Real EstateB.C.’s average residential sale price will edge up in 2019: Canadian Real Estate Association
JOANNAH CONNOLLY (BIV) - British Columbia is expected to lead a year-over-year decline in home sales in 2019, according to a national real estate forecast released this week, but sales in the province will increase slightly.
The average sale price of a B.C. home sold on the Multiple Listing Service next year will be $720,000 – an increase of 0.9 per cent over 2018’s figure, according to the forecast by the Canadian Real Estate Association (CREA).
That’s following a year-over-year increase of 0.6 per cent in 2018 to $713,700 – despite sales plummeting on an annual basis in many of the province’s major markets.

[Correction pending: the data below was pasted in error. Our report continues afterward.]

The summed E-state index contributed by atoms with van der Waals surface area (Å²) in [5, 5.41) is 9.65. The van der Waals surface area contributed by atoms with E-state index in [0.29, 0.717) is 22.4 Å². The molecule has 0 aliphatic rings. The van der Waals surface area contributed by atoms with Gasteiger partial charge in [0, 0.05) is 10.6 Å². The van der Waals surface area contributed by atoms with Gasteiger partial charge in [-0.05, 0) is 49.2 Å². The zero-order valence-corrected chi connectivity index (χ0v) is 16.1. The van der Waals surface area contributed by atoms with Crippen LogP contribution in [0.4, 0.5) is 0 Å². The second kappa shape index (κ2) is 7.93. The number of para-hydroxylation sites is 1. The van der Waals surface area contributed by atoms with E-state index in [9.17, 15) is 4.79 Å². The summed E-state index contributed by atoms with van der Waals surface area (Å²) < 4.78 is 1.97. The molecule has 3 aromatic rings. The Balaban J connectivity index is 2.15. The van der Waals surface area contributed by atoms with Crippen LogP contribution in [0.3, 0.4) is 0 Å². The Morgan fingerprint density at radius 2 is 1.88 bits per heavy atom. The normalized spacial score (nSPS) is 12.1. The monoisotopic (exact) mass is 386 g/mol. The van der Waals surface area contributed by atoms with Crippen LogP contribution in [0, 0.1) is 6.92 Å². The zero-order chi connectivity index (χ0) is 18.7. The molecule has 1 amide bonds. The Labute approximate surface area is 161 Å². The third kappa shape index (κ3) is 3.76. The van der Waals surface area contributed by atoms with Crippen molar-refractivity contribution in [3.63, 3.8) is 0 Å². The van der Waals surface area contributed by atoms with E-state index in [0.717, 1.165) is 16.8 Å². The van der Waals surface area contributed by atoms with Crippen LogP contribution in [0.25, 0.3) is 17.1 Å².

CREA said that, following an overall 24.2 per cent annual decline in home sales across B.C. in 2018, resale transactions would drop in the province by a further 5.2 per cent in 2019. That’s the second-steepest predicted sales drop of all the provinces, after Newfoundland at -7.2 per cent, and a much bigger total volume decline.
This contradicts a B.C. Real Estate Association forecast issued in November, which predicted home sales in the province would bounce back somewhat after a slow 2018.
Across the country next year, CREA predicted that the national average price for a Canadian home sold via the MLS would rise 1.7 per cent to $496,800. Only Newfoundland, Alberta and Saskatchewan are expected to see a lower average sale price next year compared with 2018.
The association revised its projected national residential sales across 2018 to a decline of 11.8 per cent versus 2017, which is 458,000 homes – the lowest in nine years.